That night the cows visited the edge of the firelight as usual, but nothing seemed out of the ordinary. We stayed up late into the night, talking and cooking and having a good time. I think this may have been the last time I camped out with these close friends before they graduated and left the country.

That night I had very vivid dreams about cows. Unusually vivid. I recall hearing the sounds of their chewing as if it were real life.

Suddenly my eyes shot open. Cows had entered the camp – and were right on top of us. That chewing sound was not merely in my dream, but was coming from a cow eating the foot of Jordan’s sleeping bag – while he was happily sleeping inside it. I realized I was the only one awake.

“Jordan!” I hissed. “There’s a cow… eating your sleeping bag! Jordan!… Wake up!”

Jordan’s eyes slowly opened. In an instant they turned from relaxed to alarmed as he looked down and saw a cow about to chew on his toes. He sprang into action, leaping out of his sleeping bag and grabbing the nearest projectile at hand – an aluminum camping pot. Jordan, the pitcher for our high school team, then hurled that camping pot with remarkable speed and accuracy for it being so early in the morning.

The pot hit the cow square between the eyes with a metallic clang, then ricocheted off. The cow’s eyes went wide as he reared back from his fabric meal and let out an impassioned “Moooeeoooo!”

The strike was effective. All the cows made a quick exit from our campsite. Jordan stood stunned and Kees and I still lay peeking out from behind our sleeping bags. My hammock swayed in the wind.

What had induced these cows to try to eat us? Or at least to eat our sleeping bags? Had their imposing leader, “Satan” the black bull, put them up to it? Had we somehow violated the terms of our uneasy coexistence? Perhaps they were after our beef-flavored crackers? Did that make them cannibalistic?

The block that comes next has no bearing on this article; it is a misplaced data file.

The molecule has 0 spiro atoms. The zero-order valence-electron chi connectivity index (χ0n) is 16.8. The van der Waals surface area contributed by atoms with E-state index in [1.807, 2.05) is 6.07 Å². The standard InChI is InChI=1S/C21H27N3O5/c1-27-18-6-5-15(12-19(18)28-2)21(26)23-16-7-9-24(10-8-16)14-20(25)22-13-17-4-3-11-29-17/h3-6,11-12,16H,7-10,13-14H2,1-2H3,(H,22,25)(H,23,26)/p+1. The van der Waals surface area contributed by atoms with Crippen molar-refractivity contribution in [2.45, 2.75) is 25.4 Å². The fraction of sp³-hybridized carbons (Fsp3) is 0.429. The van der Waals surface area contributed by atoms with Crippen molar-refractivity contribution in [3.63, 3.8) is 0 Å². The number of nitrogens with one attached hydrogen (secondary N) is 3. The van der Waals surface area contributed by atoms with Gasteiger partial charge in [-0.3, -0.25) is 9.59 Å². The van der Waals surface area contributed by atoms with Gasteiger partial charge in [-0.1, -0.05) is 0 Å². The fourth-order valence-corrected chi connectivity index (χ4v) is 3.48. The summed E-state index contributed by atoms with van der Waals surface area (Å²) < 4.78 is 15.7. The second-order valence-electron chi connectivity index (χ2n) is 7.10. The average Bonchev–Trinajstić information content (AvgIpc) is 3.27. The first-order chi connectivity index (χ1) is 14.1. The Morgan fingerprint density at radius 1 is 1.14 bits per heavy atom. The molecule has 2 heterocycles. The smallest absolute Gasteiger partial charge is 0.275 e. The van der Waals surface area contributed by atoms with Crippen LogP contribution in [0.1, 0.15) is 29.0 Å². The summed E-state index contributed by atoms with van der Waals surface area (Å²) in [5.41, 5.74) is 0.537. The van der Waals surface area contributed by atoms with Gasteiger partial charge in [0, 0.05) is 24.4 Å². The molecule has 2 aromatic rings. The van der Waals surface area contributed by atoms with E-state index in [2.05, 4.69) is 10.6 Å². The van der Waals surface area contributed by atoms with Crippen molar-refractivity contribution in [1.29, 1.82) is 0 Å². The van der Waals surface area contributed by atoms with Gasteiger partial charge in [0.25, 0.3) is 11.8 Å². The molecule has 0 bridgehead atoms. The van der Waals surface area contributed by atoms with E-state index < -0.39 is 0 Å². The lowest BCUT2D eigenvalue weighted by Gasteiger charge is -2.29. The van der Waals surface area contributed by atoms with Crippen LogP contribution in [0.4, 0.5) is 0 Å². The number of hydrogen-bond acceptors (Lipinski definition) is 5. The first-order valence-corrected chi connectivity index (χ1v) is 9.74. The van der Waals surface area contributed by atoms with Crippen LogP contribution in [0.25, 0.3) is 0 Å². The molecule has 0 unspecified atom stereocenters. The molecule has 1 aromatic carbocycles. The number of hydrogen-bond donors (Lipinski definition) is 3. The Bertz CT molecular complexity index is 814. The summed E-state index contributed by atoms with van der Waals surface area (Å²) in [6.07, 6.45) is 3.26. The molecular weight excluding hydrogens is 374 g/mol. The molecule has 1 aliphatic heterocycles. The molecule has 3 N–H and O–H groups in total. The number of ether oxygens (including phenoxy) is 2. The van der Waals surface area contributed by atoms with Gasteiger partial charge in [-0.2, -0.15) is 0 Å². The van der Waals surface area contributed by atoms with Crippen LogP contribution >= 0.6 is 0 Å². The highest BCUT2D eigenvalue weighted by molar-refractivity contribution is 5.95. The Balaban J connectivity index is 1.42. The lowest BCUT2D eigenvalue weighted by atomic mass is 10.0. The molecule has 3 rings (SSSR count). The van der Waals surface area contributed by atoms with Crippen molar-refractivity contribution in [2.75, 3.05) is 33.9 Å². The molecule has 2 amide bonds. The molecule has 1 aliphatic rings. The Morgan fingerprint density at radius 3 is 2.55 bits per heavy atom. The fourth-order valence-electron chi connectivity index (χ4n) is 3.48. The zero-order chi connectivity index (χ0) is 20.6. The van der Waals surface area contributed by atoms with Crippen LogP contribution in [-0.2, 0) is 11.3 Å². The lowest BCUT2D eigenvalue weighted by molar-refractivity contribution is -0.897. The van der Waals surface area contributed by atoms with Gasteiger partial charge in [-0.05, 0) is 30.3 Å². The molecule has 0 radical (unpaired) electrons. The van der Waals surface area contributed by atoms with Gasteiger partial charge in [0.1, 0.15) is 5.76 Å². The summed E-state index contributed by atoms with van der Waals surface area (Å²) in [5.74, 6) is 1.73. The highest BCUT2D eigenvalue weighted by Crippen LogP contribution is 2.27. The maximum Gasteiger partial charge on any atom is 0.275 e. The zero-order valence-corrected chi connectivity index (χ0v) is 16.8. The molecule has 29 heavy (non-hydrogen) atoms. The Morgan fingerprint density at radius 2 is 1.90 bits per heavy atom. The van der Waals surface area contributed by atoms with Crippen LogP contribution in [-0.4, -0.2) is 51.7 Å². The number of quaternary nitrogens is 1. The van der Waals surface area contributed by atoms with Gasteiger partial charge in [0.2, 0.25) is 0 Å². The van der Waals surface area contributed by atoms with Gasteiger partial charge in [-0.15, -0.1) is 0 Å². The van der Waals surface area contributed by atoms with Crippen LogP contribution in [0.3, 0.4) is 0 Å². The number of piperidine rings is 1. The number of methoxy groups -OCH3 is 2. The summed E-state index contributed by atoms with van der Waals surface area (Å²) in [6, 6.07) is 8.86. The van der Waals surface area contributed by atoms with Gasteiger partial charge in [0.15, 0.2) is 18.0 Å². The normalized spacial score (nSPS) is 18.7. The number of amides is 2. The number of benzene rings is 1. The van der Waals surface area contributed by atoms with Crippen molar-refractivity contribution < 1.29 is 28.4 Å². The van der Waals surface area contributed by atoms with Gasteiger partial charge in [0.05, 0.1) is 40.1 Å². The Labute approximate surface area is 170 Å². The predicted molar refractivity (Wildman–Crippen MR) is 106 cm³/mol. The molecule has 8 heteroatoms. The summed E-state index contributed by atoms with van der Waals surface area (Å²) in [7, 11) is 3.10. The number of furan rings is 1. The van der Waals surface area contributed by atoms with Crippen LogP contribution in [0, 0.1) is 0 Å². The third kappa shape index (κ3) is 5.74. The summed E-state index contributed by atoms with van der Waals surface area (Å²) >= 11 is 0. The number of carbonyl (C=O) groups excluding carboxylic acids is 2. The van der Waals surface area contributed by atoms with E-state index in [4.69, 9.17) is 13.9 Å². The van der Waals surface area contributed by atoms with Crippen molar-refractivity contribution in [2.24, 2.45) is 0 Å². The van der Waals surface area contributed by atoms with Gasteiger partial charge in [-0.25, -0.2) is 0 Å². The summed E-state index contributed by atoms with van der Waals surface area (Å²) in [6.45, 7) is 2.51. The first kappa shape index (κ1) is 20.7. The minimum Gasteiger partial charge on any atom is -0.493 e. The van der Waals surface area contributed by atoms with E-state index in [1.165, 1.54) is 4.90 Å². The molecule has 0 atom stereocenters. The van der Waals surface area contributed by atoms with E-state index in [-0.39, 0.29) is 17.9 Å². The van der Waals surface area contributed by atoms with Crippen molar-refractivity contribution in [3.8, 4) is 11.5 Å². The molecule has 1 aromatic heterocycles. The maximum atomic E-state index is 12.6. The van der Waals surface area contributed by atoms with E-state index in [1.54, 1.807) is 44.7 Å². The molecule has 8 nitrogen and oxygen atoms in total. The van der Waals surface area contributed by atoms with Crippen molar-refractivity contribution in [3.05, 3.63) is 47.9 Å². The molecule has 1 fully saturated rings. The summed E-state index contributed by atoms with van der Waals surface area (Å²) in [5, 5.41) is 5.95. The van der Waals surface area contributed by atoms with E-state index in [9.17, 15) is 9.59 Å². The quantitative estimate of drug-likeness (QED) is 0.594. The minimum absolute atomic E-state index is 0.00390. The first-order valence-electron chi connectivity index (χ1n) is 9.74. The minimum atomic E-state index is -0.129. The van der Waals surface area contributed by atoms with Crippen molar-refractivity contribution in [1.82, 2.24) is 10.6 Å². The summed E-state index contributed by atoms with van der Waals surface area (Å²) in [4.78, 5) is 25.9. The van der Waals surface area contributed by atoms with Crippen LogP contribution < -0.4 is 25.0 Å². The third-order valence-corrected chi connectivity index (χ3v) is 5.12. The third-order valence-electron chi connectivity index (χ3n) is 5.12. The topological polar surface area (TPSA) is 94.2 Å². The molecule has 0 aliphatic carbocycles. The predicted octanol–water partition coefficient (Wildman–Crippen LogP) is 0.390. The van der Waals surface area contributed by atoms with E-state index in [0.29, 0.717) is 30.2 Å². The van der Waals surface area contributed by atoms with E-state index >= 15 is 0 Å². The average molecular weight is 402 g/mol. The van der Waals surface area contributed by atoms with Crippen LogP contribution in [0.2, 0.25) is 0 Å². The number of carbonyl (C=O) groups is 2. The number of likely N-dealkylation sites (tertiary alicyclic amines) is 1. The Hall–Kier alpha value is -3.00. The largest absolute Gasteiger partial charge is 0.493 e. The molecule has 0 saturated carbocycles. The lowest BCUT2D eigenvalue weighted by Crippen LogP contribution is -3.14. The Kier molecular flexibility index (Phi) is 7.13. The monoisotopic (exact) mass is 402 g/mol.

Jordan picked up the aluminum pot, now with a large indention in its rim and side. And we began to laugh. We restarted the fire and made some tea. The early morning sun was shining, not yet blocked by the mist that would rise with the warming temperature.

We knew that we wouldn’t get to enjoy misadventures like this together for too much longer. The inevitable goodbyes were coming, when we would graduate and scatter all over the globe, as MKs tend to do. We knew we would dearly miss that place, yes, even miss “Satan” the cow and his brooding stare. We knew – despite what people said back in our passport countries – that we were blessed to get to grow up in that Melanesian country.

I remember times like this when I wonder about the things my own kids are missing by growing up overseas themselves, though in a very different part of the world. I pray they when they grow up, despite the hard things, they will look back with gratefulness at their own misadventures. It may not be grassland campouts and voracious cows, perhaps it will be sketchy border crossings and crabby hedgehogs.

Yes, there is a cost to growing up a MK, but there is also gain. Strange and unexpected gain, but gain nonetheless. I can’t wait to hear the stories they will someday tell.

*When I write I use both the MK and TCK abbreviations. They stand for Missionary Kid and Third-Culture Kid, respectively. Technically, a MK is a type of TCK. TCKs are those who have grown up in a foreign culture different from their parents’. Because of this, they end up developing their own, “third” personal culture. TCKs can also be military kids or the children of other types of expats or migrants. TCKs usually click the best with other TCKs, even if they have grown up in very different parts of the world.

Photo by Daniel Lloyd Blunk-Fernández on Unsplash